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Transcript
```C of E Teaching Academy:
Just in Time Teaching
(Example: Newton's Laws & Buoyancy)

Assumptions:
You, as “students”, have done the preflights on the web.
» Most people did (thanks!).
» Participation = Investment !!
You, as “students”, have read the textbook.
» I know you haven’t, however for this lesson it won’t
matter much.

How did you feel about the preflights?
 I choose questions that students have trouble with !
(investment)
Newton's Laws
1.
An object moving with constant velocity will keep moving with
that same velocity (both speed and direction) unless a force
acts on it.
a
2. Ftot = ma
Ftot
m
Both magnitude
& direction
FF-C
3. If object 1 exerts a force F on object 2,
then object 2 exerts an equal but
opposite force (-F) on object 1.
FC-F
Act 1
(Pre-Flights 1-2)
splatters on your windshield. During the collision between the car
and the bug:
1. The force exerted by the car on the bug is BIGGER
than the force exerted by the bug on the car.
2. The force exerted by the car on the bug is SMALLER
than the force exerted by the bug on the car.
3. The force exerted by the car on the bug is THE SAME AS
than the force exerted by the bug on the car.
VOTE
correct
Preflight responses
The car has greater mass and velocity than the bug does,
54% so the force is greater.
The car is bigger and heavier than the bug so it has more force.
13%
This is what was told to my daughter in drivers ed. She could not
explain it...I suppose the bug is working just as hard as the car.
33%
0%
20%
40%
60%
There is only one force. You can look at it from the bug
or the driver's perspective
54%
13%
correct
33%
0%
20%
40%
60%
Given that I have forgotten the formula for force, I am going to go with the third
answer because I don't know how fast the bug or the car are going (or even if they
are going in the same direction or if the car jsut catches up with the bug or vice
versa) and think the impact is created by the combined forces, but that the bug
gets squashed because it has less mass, not necessarily less force. (Somewhere in
the back of my mind I remember a fomula (mass x acceleration? So perhaps the
logical answer is the first answer, but that seems too easy! The bug in this case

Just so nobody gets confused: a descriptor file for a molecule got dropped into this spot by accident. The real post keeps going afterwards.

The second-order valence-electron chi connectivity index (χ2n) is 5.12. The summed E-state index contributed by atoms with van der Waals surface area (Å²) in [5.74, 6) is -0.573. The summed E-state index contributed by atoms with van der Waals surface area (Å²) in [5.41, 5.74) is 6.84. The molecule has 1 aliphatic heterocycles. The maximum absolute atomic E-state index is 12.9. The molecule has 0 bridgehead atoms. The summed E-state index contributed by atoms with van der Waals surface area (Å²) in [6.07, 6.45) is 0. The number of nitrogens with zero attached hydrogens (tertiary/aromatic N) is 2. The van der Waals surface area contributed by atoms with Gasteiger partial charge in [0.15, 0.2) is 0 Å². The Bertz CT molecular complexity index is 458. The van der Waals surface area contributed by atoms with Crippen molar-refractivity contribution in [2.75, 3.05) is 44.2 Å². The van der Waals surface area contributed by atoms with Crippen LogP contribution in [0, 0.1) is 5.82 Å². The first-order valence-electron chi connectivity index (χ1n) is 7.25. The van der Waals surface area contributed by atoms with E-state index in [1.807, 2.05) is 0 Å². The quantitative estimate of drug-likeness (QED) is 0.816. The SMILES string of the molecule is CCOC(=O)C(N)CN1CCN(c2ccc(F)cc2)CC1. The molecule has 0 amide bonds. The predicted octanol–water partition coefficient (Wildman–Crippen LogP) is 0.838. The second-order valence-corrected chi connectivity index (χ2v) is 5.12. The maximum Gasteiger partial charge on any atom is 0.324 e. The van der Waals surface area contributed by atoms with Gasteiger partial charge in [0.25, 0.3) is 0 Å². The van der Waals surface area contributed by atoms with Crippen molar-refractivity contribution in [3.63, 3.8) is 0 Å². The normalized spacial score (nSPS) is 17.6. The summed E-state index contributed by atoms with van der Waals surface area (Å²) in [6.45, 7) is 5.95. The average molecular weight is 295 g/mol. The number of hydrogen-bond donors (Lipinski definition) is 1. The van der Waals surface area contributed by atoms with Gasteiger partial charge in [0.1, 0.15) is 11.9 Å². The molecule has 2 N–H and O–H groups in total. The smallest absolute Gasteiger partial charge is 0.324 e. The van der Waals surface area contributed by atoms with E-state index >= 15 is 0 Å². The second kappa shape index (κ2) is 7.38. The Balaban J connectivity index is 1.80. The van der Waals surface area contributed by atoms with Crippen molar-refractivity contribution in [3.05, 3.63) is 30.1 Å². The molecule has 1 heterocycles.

obviously feels more impact; is impact the same as force in this case?)
force = mass x acceleration. the car has a larger mass than the bug. unless of
course per its size the bug has greater acceleration than the car(?), in which
case it might even out or the bug might even have greater force.
newtons third law: if a (bug) exerts a force on a (car), the car exerts an equal
and opposite force-- end result is that bug's force acts on the car, the car's
force acts on the bug, but the forces aren't equal and since the bug is softer,
smaller etc, it gets hurt. the amount of force that each is exerting on the
other can be calculated using newton's second law (F=MA.) -- unbalanced net
force is acting on the bug and the bug will splatter.
Act 2
Follow-up: During the collision between the car and the bug, which
one experiences the greatest acceleration?
1. The car has a greater acceleration.
2. The bug has a greater acceleration.
correct
VOTE
3. The accelerations will be the same.
F = m a
bug
car
=
bug
car
x
bug
car
Act 3
(Pre-Flights 3-4)
In Case 1 shown below, a weight is hung from a rope (over a pulley) and is
attached to one side of a spring. The other side of the spring is attached
to a wall using a second rope. In Case 2, instead of being attached to a
wall, the second rope is attached to a second identical weight.
down
wall
Case 1
Case 2
In which case is the spring stretched the most?
1. Case 1
2. Case 2
3. Same in both cases
down
In which case is the spring stretched the most?
1. Case 1
2. Case 2
3. Same in both cases
wall
Case 1
correct
VOTE
Case 2
This answer is based on my experience with installing springs
on a garage door. When the spring is attached to something